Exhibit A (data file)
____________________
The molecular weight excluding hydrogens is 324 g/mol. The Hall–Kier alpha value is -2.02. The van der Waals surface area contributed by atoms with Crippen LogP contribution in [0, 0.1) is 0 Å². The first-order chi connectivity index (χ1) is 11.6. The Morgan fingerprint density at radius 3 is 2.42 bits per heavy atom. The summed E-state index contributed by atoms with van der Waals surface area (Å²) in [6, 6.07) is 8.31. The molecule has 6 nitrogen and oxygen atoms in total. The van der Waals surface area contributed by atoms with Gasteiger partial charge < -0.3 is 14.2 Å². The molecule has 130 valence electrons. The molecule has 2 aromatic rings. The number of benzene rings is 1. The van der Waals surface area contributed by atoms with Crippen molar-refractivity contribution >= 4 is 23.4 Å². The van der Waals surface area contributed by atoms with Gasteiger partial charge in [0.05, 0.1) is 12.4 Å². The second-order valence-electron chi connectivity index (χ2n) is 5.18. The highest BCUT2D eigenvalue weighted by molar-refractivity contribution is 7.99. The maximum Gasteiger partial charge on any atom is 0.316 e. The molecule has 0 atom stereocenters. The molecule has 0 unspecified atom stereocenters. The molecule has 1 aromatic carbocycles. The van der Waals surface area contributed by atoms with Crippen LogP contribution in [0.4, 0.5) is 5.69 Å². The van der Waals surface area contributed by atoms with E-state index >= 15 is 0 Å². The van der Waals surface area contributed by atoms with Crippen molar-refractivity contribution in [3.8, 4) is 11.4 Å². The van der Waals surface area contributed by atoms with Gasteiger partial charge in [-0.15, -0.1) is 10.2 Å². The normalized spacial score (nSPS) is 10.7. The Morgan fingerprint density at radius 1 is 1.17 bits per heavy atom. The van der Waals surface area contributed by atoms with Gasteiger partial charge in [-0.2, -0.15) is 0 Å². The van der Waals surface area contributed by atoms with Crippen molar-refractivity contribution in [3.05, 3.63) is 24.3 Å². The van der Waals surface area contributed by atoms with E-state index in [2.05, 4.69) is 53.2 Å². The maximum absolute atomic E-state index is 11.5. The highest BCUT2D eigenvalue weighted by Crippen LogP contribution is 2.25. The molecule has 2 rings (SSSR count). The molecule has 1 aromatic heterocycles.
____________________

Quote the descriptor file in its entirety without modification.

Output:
The molecular weight excluding hydrogens is 324 g/mol. The Hall–Kier alpha value is -2.02. The van der Waals surface area contributed by atoms with Crippen LogP contribution in [0, 0.1) is 0 Å². The first-order chi connectivity index (χ1) is 11.6. The Morgan fingerprint density at radius 3 is 2.42 bits per heavy atom. The summed E-state index contributed by atoms with van der Waals surface area (Å²) in [6, 6.07) is 8.31. The molecule has 6 nitrogen and oxygen atoms in total. The van der Waals surface area contributed by atoms with Gasteiger partial charge < -0.3 is 14.2 Å². The molecule has 130 valence electrons. The molecule has 2 aromatic rings. The number of benzene rings is 1. The van der Waals surface area contributed by atoms with Crippen molar-refractivity contribution >= 4 is 23.4 Å². The van der Waals surface area contributed by atoms with Gasteiger partial charge in [0.05, 0.1) is 12.4 Å². The second-order valence-electron chi connectivity index (χ2n) is 5.18. The highest BCUT2D eigenvalue weighted by molar-refractivity contribution is 7.99. The maximum Gasteiger partial charge on any atom is 0.316 e. The molecule has 0 atom stereocenters. The molecule has 0 unspecified atom stereocenters. The molecule has 1 aromatic carbocycles. The van der Waals surface area contributed by atoms with Crippen LogP contribution in [0.4, 0.5) is 5.69 Å². The van der Waals surface area contributed by atoms with E-state index >= 15 is 0 Å². The van der Waals surface area contributed by atoms with Crippen molar-refractivity contribution in [3.8, 4) is 11.4 Å². The van der Waals surface area contributed by atoms with Gasteiger partial charge in [-0.15, -0.1) is 10.2 Å². The normalized spacial score (nSPS) is 10.7. The Morgan fingerprint density at radius 1 is 1.17 bits per heavy atom. The van der Waals surface area contributed by atoms with Gasteiger partial charge in [-0.2, -0.15) is 0 Å². The van der Waals surface area contributed by atoms with Crippen molar-refractivity contribution in [3.05, 3.63) is 24.3 Å². The van der Waals surface area contributed by atoms with E-state index in [2.05, 4.69) is 53.2 Å². The maximum absolute atomic E-state index is 11.5. The highest BCUT2D eigenvalue weighted by Crippen LogP contribution is 2.25. The molecule has 2 rings (SSSR count). The molecule has 1 aromatic heterocycles.